Warner Bros. Pictures
Written and directed by Darren Aronofsky
Starring Hugh Jackman, Rachel Weisz, and Ellen Burstyn
I feel for Darren Aronofsky; truly, I do. For the better part of the decade, the director of Pi and Requiem for a Dream has been trying to get The Fountain made. When studio funding was pulled on his first attempt back in 2002, with Brad Pitt and Cate Blanchett signed on to star, he reportedly disappeared for a while in a state of abject depression. Filmmakers often find themselves at the mercy of accountants, and Aronofsky's passion for the project was sorely tested by being forced to start from scratch — new sets, new budget, new cast, new script.
Yet start from scratch he did — and I'd love to believe that it was all worth the effort. The version of The Fountain that finally makes its way to screens looks exactly like what its history suggests. It's deeply personal. It's deeply idiosyncratic. And it's deeply compromised.
He begins with a conceit that had to have the number-crunchers' sphincters clenching from the outset: a centuries-spanning narrative that dashes back and forth among three different points in history. In contemporary America, a neurological researcher named Tom Creo (Hugh Jackman) is racing against time to find a breakthrough treatment for brain tumors. It is the bleak prognosis facing his own terminally ill wife, Izzi (Rachel Weisz) that drives Tom, even to the point where he's willing to try out an experimental compound from a Central American tree. Izzi, meanwhile, has been writing a story based on her research into the Mayan culture, and we see snippets of that story about a Spanish conquistador (also played by Jackman) seeking the fountain of youth at the request of Queen Isabella (Weisz). And also meanwhile, in a distant future, another Jackman-portrayed character — this time bald and apparently able to levitate — floats skyward in a clear globe on a mysterious mission.
Aronofsky is out to comprehend nothing less than the nature of mortality itself, so you've got to score him points right off the bat either for ridiculous arrogance or stones the size of medicine balls. He keeps the story from steering off into the realm of the purely ethereal, anchoring it in Tom's sense of helplessness over his wife's condition. "Death is a disease," he states matter-of-factly at one point, and Jackman's performance effectively captures a scientist completely incapable of making peace with the inevitability of death.
It's a thoughtful, ultimately human tale — but it occupies an awkward middle ground. From the start, it's evident that Aronofsky has an epic vision for The Fountain as a meditation on a quest for eternal life that has spanned eras. And it's equally evident that he's not able to achieve the sense of scale he truly wants. The conquistador segments in particular feel pinched and underdeveloped, as though they were filmed on sets the size of a suburban living room. The futuristic portions achieve a bit more of a sense of grandeur, but there's a connective tissue missing that would pull all the elements together.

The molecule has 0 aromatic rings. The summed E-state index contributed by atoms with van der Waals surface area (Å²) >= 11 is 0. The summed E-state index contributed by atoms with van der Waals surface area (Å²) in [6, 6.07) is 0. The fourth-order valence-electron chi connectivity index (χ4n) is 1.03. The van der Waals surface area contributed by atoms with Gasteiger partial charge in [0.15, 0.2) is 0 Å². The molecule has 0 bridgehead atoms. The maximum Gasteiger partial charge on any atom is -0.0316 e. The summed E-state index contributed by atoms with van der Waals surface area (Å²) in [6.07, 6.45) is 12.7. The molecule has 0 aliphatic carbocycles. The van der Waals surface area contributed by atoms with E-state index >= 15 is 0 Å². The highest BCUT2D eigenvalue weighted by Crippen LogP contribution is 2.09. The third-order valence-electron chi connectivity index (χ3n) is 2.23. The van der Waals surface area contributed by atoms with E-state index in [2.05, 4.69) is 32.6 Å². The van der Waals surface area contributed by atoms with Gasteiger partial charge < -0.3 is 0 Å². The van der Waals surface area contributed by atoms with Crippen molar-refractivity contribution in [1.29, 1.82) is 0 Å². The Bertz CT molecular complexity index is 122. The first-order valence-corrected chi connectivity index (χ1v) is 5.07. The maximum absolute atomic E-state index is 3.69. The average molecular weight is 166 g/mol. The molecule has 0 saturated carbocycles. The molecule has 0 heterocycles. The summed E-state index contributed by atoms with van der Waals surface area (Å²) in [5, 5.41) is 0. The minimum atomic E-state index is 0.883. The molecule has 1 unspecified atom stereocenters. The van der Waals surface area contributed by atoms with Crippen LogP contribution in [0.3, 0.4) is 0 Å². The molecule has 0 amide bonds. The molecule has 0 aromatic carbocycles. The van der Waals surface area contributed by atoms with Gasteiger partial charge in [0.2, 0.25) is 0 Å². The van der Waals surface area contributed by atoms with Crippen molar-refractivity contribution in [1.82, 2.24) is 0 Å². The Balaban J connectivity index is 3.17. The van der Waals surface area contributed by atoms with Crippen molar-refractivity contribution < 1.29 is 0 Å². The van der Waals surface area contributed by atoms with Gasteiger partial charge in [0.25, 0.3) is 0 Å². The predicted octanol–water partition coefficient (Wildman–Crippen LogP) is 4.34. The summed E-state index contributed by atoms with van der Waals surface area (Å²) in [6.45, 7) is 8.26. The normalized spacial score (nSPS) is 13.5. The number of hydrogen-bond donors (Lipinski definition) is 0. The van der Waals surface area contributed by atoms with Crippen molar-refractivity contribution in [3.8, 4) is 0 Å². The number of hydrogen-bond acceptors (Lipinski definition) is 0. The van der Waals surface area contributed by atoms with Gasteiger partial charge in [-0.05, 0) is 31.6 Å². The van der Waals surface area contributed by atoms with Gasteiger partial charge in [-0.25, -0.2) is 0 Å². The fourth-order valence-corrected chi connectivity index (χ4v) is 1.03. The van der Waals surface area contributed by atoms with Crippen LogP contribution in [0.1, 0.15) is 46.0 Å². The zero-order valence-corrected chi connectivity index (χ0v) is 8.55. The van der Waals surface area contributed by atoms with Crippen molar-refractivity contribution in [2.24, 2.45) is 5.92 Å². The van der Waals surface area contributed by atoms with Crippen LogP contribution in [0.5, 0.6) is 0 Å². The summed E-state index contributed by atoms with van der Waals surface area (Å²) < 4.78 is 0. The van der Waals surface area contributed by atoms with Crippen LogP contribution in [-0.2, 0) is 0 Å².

If that makes it sound like The Fountain is ultimately confusing or difficult to understand, that's not the case. In fact, on a certain level the underlying ideas are pretty straightforward — which is sort of the problem. A movie like The Fountain can attempt to blow your mind with a philosophical cinematic tone poem, or it can immerse itself in the personal struggles of its characters. Aronofsky does a little bit of both, and thereby doesn't really do either one enough to give the film an identity. It's a frustrating, incomplete collision between 2001: A Space Odyssey and Terms of Endearment.
You've got to know from the director's previous works that the whole thing is going to be a little bit ... out there. Aronofsky is a gifted stylist as a director, and he comes up with several impressive images here — the queen's candlelit hall, the plasma rain that drifts down behind the heavens-bound sphere. There's also one remarkable use of sound design, as Aronofsky muffles the street noise around Tom to suggest his complete disconnection from the world. But as you absorb all these moments, you've got to believe that either they're going to add up in a way that doesn't feel like mere beard-stroking, or that the director's going to stroke that beard with both hands. Aronofsky wanted to compose an opera about humanity's struggle to come to terms with the infinite. They only gave him enough money to complete a chamber quartet.